Movies with Meaning – Trust and Consistency

Weekly series. Do please send suggestions via email, twitter etc. You can send a theme and/or specific movies. Each week we feature three movies with meaning, so send in a movie with a sentence or two on the core meaning you take from it and a clip from the movie that speaks to that meaning.

Recently I was at a talk given by Rachel Botsman, author of “who can you trust” who I found last year (thank you google search) is pretty much the only other person using the term “distributed trust” to describe the trust revolution ahead of us (and I’ve written about this in multiple posts on this site).

Anyway, inspiring talk and one piece she talked about was to ask who the most trusted person in the UK is. A survey has been done on this, and the answer was David Attenborough, who has been making TV documentaries on nature for many decades, and is still doing so in his 90s.

To me, the key reason we trust him is his consistency. He has never varied in what he is about, what he does, why he does it.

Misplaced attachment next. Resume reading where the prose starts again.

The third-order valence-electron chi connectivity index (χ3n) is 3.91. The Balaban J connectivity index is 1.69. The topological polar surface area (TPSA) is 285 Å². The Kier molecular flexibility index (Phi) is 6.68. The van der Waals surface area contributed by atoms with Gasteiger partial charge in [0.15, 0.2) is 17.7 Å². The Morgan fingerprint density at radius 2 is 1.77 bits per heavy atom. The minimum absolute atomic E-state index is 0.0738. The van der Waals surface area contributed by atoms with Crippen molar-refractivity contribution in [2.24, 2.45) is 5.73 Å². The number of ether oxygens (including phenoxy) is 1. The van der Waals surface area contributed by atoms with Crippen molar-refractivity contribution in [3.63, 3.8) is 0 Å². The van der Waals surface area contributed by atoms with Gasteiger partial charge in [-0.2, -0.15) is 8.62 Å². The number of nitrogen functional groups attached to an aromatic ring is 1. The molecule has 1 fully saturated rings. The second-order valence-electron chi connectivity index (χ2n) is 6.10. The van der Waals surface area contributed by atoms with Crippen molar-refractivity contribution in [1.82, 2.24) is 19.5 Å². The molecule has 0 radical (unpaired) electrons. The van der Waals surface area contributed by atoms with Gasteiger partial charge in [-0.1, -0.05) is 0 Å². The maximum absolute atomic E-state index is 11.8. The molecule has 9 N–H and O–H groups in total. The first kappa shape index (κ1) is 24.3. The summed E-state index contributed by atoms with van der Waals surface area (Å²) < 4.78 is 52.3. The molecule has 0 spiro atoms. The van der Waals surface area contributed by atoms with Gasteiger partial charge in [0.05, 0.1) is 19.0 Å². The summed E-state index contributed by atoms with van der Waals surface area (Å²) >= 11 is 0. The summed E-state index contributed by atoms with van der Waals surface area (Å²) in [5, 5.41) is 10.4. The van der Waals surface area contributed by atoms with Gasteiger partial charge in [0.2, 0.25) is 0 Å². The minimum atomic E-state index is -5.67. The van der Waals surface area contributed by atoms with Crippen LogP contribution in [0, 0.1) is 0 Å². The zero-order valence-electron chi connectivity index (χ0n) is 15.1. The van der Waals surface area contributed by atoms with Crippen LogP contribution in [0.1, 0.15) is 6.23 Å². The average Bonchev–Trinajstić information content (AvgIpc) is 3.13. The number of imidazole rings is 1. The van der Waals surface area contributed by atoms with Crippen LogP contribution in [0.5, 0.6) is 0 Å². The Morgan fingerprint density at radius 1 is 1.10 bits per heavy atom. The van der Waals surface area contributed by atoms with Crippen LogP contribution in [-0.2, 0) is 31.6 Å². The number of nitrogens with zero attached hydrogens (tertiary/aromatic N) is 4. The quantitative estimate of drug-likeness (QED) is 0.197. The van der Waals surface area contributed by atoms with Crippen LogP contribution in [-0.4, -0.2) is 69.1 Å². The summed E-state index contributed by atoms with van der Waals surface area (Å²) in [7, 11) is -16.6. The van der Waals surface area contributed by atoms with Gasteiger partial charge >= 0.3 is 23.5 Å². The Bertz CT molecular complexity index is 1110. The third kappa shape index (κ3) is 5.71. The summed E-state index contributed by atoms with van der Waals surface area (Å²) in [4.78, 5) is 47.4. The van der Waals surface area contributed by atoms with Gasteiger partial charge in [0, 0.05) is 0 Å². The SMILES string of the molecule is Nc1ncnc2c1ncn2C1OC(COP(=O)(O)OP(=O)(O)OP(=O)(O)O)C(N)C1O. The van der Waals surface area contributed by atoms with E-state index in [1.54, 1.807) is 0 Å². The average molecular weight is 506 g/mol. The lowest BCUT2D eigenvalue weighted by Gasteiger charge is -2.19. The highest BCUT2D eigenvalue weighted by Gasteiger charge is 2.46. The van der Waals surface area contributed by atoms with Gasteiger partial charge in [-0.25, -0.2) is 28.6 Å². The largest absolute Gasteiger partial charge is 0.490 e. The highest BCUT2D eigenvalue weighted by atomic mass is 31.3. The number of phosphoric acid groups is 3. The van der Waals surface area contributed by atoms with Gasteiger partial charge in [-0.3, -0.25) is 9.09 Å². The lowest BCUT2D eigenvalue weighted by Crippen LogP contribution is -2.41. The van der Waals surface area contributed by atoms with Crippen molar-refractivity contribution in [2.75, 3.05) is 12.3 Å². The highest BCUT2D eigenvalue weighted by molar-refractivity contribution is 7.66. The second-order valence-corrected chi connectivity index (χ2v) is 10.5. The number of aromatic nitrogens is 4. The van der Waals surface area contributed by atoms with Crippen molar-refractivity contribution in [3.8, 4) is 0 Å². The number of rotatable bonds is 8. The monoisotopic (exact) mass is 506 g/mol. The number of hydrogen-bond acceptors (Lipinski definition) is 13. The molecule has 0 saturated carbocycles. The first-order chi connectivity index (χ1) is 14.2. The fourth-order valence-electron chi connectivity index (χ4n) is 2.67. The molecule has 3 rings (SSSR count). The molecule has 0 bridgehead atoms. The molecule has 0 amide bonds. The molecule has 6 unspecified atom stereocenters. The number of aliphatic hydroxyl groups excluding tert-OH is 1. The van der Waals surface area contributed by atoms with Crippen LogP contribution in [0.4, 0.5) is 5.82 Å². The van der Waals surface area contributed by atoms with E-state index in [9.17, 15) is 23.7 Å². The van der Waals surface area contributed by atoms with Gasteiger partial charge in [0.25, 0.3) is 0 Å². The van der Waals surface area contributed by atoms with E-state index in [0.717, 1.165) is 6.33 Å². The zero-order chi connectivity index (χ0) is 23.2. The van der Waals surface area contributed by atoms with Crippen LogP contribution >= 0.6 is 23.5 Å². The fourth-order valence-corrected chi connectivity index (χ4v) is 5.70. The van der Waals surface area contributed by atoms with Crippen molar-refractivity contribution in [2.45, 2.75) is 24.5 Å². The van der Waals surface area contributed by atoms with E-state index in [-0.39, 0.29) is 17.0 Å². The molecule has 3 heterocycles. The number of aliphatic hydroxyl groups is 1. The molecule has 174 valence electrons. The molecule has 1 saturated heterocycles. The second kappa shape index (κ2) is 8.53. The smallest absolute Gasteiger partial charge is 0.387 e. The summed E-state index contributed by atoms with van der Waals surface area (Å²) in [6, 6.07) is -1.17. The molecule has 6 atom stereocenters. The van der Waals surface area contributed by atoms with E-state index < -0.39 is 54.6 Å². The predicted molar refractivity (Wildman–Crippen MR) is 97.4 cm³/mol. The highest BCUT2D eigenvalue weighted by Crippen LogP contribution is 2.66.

There are many elements around what makes us trust others, today I focus on consistency. Yes, the work of Joseph Campbell means that so many movie characters live the dramatic steps of the hero’s journey, yet some of our heroes we trust as they have a powerful consistency of intention and purpose under pressure throughout.

Spy Game (2001)

An absolute masterpiece.

Robert Redford plays the part beautifully. Stoic, consistent and oozes integrity and calm.

His protegé trusted him, and every part of his DNA meant he could not ever betray that.

As the Dire Straits song says “you did not desert me my brothers in arms”.

I can and have watched this again and again.

The trailer implies all action, but most of the movie is in dry meeting rooms with guys in suits, the action is in the flashbacks. The soundtrack is also stunning, gradually ratchets up the tension, yet as it rises the lead character remains stoic, consistent, trustworthy.

 

Saving Private Ryan (1986)

Warning, plot spoiler. This scene is of the leader, played by Tom Hanks, sharing his story.

Throughout the movie, in a chaotic hell, he is stoically consistent. His consistency means that his men, at a time when they cannot hold onto anything they can trust, know they can trust him, and that means they will follow him through anything.

 

The Big Lebowski (1998)

The Dude, El Duderino.

Classic movie, virtually no plot, nihilistic… and throughout all…

“The Dude Abides”